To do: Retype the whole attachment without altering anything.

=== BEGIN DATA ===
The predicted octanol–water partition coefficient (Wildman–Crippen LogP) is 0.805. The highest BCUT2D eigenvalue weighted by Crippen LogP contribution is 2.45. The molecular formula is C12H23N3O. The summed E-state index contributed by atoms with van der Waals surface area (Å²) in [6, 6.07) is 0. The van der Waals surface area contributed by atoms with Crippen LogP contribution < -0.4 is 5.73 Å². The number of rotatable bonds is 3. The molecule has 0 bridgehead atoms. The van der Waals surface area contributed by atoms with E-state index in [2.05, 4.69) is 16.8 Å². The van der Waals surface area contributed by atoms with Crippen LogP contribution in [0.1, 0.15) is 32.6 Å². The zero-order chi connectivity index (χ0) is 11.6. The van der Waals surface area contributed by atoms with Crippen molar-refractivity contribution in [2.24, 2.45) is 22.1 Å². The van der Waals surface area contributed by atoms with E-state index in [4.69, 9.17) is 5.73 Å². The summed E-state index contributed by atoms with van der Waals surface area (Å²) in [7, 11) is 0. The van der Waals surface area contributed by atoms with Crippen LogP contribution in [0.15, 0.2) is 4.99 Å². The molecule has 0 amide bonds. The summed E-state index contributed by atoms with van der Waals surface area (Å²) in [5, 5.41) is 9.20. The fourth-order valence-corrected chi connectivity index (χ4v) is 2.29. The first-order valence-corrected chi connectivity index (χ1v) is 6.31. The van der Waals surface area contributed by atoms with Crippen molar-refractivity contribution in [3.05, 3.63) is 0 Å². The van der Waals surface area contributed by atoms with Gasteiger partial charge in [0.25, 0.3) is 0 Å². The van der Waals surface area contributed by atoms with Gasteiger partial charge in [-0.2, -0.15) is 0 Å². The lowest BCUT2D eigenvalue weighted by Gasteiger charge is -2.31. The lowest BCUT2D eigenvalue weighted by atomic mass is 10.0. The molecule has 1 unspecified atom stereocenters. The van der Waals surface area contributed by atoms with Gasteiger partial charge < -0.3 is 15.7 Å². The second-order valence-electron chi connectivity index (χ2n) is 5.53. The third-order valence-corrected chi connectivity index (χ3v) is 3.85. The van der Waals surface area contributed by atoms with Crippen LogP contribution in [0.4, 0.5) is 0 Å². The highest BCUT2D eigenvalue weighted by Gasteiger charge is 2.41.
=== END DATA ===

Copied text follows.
The predicted octanol–water partition coefficient (Wildman–Crippen LogP) is 0.805. The highest BCUT2D eigenvalue weighted by Crippen LogP contribution is 2.45. The molecular formula is C12H23N3O. The summed E-state index contributed by atoms with van der Waals surface area (Å²) in [6, 6.07) is 0. The van der Waals surface area contributed by atoms with Crippen LogP contribution < -0.4 is 5.73 Å². The number of rotatable bonds is 3. The molecule has 0 bridgehead atoms. The van der Waals surface area contributed by atoms with E-state index in [2.05, 4.69) is 16.8 Å². The van der Waals surface area contributed by atoms with Crippen LogP contribution in [0.1, 0.15) is 32.6 Å². The zero-order chi connectivity index (χ0) is 11.6. The van der Waals surface area contributed by atoms with Crippen molar-refractivity contribution in [2.24, 2.45) is 22.1 Å². The van der Waals surface area contributed by atoms with E-state index in [4.69, 9.17) is 5.73 Å². The summed E-state index contributed by atoms with van der Waals surface area (Å²) in [7, 11) is 0. The van der Waals surface area contributed by atoms with Crippen LogP contribution in [0.15, 0.2) is 4.99 Å². The molecule has 0 amide bonds. The summed E-state index contributed by atoms with van der Waals surface area (Å²) in [5, 5.41) is 9.20. The fourth-order valence-corrected chi connectivity index (χ4v) is 2.29. The first-order valence-corrected chi connectivity index (χ1v) is 6.31. The van der Waals surface area contributed by atoms with Crippen molar-refractivity contribution in [3.05, 3.63) is 0 Å². The van der Waals surface area contributed by atoms with Gasteiger partial charge in [0.25, 0.3) is 0 Å². The van der Waals surface area contributed by atoms with Gasteiger partial charge in [-0.2, -0.15) is 0 Å². The lowest BCUT2D eigenvalue weighted by Gasteiger charge is -2.31. The lowest BCUT2D eigenvalue weighted by atomic mass is 10.0. The molecule has 1 unspecified atom stereocenters. The van der Waals surface area contributed by atoms with Gasteiger partial charge < -0.3 is 15.7 Å². The second-order valence-electron chi connectivity index (χ2n) is 5.53. The third-order valence-corrected chi connectivity index (χ3v) is 3.85. The van der Waals surface area contributed by atoms with Crippen LogP contribution in [0.4, 0.5) is 0 Å². The highest BCUT2D eigenvalue weighted by Gasteiger charge is 2.41.